The Donut Trap by Julie Tieu is a very enjoyable light, funny, multicultural romance. And with a big donut on the cover, I just couldn’t resist this book. This is more than just a romance, it’s an emotional journey for Jasmine, and a journey for her family and her relationship with her traditional hard-working family. After graduating from UCLA, Jasmine Tran is still working in her family’s donut shop in the suburbs of Los Angeles, instead of following her dreams. Except she doesn’t know what he The Donut Trap by Julie Tieu is a very enjoyable light, funny, multicultural romance. And with a big donut on the cover, I just couldn’t resist this book. This is more than just a romance, it’s an emotional journey for Jasmine, and a journey for her family and her relationship with her traditional hard-working family. After graduating from UCLA, Jasmine Tran is still working in her family’s donut shop in the suburbs of Los Angeles, instead of following her dreams. Except she doesn’t know what her dreams are, so her life is on a constant loop, of work, Netflix, and donuts. When an old college crush shows up in her shop, her life begins to change. Alex is everything she’s been looking for, and everything her parents want her to marry. He’s Chinese and fluent in Mandarin, the language of her parents. But, after dinner with Alex, her parents, and his mother turns disastrous, Jasmine is not sure Alex is the man for her or she the woman for him. But, he’s made her realize she has to get her life in order before she can This book has everything I like. A light sweet romance, a family that loves her daughter, but may not show always know how to show their love, and some fun friends to round out the story. I think a lot of people can identify with a woman who finds herself a bit lost after graduating college, and also feel indebted to her family. Jasmine has to find a way in life, and this is her story. I thought the pacing was good, and the characters were all well developed. I thought Jasmine’s relationship with her parents was complex, and Jasmine’s journey to understand herself and what she wants for herself involved understanding her complex relationship with her parents. I received a complimentary copy of this book. Opinions expressed in this review are completely my own.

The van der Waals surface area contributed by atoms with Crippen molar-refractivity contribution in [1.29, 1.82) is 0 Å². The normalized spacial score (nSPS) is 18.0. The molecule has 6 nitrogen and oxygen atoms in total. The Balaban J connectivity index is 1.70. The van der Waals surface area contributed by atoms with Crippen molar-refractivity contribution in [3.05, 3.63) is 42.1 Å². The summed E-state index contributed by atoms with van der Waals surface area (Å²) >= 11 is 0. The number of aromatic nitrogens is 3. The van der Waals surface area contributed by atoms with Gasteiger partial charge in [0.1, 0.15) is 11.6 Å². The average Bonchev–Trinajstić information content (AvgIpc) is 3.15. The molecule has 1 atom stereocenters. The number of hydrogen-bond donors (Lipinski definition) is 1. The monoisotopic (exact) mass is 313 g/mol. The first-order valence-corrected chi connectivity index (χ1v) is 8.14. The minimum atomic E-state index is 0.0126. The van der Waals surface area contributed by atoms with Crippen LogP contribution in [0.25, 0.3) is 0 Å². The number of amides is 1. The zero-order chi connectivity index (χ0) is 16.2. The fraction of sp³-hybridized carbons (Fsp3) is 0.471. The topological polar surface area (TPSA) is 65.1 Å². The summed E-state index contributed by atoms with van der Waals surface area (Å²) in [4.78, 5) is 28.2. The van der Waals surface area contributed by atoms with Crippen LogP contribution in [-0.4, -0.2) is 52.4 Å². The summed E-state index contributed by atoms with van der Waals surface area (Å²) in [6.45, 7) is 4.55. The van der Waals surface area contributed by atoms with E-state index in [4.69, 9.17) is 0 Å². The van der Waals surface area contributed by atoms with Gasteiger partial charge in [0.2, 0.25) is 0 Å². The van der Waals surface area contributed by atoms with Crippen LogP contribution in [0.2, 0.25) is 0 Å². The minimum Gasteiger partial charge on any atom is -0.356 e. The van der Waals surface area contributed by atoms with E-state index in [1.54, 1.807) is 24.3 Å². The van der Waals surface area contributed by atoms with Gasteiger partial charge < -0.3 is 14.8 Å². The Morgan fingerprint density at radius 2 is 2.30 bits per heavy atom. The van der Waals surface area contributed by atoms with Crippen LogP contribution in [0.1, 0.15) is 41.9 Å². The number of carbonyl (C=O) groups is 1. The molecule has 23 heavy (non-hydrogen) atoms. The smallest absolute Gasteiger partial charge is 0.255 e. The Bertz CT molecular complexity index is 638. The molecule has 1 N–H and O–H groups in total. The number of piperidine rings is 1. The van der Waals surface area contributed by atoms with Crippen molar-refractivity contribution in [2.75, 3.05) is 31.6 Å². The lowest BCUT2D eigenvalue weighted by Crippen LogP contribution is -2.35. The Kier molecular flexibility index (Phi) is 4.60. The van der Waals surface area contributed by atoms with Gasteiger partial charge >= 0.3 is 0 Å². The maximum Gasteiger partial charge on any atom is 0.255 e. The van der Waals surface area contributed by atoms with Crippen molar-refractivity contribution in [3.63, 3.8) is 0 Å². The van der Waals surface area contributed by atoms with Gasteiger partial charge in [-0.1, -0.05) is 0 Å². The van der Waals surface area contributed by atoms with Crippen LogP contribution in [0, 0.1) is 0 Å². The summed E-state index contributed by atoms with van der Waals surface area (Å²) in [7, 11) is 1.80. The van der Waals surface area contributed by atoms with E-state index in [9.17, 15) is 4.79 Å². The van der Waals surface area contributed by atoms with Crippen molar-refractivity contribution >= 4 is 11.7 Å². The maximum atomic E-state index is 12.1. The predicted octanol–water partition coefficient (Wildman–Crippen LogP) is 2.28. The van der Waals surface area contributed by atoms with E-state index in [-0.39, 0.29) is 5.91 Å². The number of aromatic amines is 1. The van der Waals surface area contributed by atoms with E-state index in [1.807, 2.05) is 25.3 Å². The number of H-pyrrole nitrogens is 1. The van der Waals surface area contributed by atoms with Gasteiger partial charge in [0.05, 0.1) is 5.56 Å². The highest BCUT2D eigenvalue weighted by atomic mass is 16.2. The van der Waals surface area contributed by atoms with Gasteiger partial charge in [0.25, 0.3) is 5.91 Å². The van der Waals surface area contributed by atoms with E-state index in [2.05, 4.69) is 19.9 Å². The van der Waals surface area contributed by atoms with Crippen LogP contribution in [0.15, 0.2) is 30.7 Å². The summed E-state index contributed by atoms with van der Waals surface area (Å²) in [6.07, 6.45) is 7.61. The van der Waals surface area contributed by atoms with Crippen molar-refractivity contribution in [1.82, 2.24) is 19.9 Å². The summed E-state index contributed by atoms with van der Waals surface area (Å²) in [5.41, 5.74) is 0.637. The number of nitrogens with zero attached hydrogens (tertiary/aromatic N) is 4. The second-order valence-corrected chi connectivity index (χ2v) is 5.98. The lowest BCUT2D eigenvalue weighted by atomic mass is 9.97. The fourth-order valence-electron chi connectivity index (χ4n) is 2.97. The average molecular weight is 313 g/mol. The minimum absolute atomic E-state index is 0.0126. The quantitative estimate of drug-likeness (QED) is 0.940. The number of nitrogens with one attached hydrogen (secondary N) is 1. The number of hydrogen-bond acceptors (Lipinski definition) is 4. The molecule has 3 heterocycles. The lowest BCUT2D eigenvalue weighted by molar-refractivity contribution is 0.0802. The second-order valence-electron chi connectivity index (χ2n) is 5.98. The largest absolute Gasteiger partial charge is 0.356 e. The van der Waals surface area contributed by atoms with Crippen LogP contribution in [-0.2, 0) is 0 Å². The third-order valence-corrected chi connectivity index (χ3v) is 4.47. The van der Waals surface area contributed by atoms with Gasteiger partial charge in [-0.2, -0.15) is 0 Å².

19. 4 out of 5

    Mia

    The Donut Trap is deeply charming rom-com that left me hungry for some donuts ! This is perfect blend of family and romance which I find is a really hard thing to balance in a romance books. The dynamic between Alex and Jasmine had me literally grinning from ear-to-ear at points. (What can I say? I'm a sucker for good banter.) Jasmine was such a great narrator and had great humor I love. Also,their romance was adorable. Julie Tieu writing flows and shines with grace and I highly recommend this hea The Donut Trap is deeply charming rom-com that left me hungry for some donuts ! This is perfect blend of family and romance which I find is a really hard thing to balance in a romance books. The dynamic between Alex and Jasmine had me literally grinning from ear-to-ear at points. (What can I say? I'm a sucker for good banter.) Jasmine was such a great narrator and had great humor I love. Also,their romance was adorable. Julie Tieu writing flows and shines with grace and I highly recommend this heartwarming debut filled with captivating characters and an enjoyable plot. Special thanks to NetGalley and Avon and Harper Voyager for sharing this ARC with me in exchange for an honest review.